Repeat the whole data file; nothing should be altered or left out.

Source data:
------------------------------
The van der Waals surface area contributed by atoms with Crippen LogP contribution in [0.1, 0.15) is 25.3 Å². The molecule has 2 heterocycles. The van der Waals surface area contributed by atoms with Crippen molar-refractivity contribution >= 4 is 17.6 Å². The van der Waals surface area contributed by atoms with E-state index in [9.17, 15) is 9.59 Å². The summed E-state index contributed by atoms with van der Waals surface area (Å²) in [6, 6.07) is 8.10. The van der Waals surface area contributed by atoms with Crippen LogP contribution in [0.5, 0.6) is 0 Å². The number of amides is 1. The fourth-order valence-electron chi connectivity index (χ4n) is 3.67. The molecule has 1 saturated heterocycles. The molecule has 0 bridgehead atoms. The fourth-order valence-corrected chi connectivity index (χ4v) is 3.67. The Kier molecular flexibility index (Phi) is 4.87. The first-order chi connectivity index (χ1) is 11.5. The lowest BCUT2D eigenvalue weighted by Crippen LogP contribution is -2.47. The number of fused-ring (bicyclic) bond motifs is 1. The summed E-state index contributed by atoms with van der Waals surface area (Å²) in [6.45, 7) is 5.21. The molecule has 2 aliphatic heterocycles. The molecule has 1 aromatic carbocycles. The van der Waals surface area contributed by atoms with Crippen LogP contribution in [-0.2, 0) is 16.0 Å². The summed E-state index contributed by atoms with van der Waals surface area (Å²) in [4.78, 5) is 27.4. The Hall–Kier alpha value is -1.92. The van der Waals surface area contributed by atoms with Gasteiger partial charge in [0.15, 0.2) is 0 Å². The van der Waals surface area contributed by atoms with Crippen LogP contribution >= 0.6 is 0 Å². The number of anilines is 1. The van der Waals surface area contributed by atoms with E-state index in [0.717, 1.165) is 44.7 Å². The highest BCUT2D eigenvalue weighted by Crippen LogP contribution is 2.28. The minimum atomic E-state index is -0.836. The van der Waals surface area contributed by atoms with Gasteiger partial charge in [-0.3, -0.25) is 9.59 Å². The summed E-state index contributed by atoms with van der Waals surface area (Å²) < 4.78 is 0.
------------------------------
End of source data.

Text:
The van der Waals surface area contributed by atoms with Crippen LogP contribution in [0.1, 0.15) is 25.3 Å². The molecule has 2 heterocycles. The van der Waals surface area contributed by atoms with Crippen molar-refractivity contribution >= 4 is 17.6 Å². The van der Waals surface area contributed by atoms with E-state index in [9.17, 15) is 9.59 Å². The summed E-state index contributed by atoms with van der Waals surface area (Å²) in [6, 6.07) is 8.10. The van der Waals surface area contributed by atoms with Crippen LogP contribution in [0.5, 0.6) is 0 Å². The number of amides is 1. The fourth-order valence-electron chi connectivity index (χ4n) is 3.67. The molecule has 1 saturated heterocycles. The molecule has 0 bridgehead atoms. The fourth-order valence-corrected chi connectivity index (χ4v) is 3.67. The Kier molecular flexibility index (Phi) is 4.87. The first-order chi connectivity index (χ1) is 11.5. The lowest BCUT2D eigenvalue weighted by Crippen LogP contribution is -2.47. The number of fused-ring (bicyclic) bond motifs is 1. The summed E-state index contributed by atoms with van der Waals surface area (Å²) in [6.45, 7) is 5.21. The molecule has 2 aliphatic heterocycles. The molecule has 1 aromatic carbocycles. The van der Waals surface area contributed by atoms with Crippen LogP contribution in [-0.2, 0) is 16.0 Å². The summed E-state index contributed by atoms with van der Waals surface area (Å²) in [4.78, 5) is 27.4. The Hall–Kier alpha value is -1.92. The van der Waals surface area contributed by atoms with Gasteiger partial charge in [0.15, 0.2) is 0 Å². The van der Waals surface area contributed by atoms with Crippen LogP contribution >= 0.6 is 0 Å². The number of anilines is 1. The van der Waals surface area contributed by atoms with E-state index in [0.717, 1.165) is 44.7 Å². The highest BCUT2D eigenvalue weighted by Crippen LogP contribution is 2.28. The minimum atomic E-state index is -0.836. The van der Waals surface area contributed by atoms with Gasteiger partial charge in [-0.3, -0.25) is 9.59 Å². The summed E-state index contributed by atoms with van der Waals surface area (Å²) < 4.78 is 0.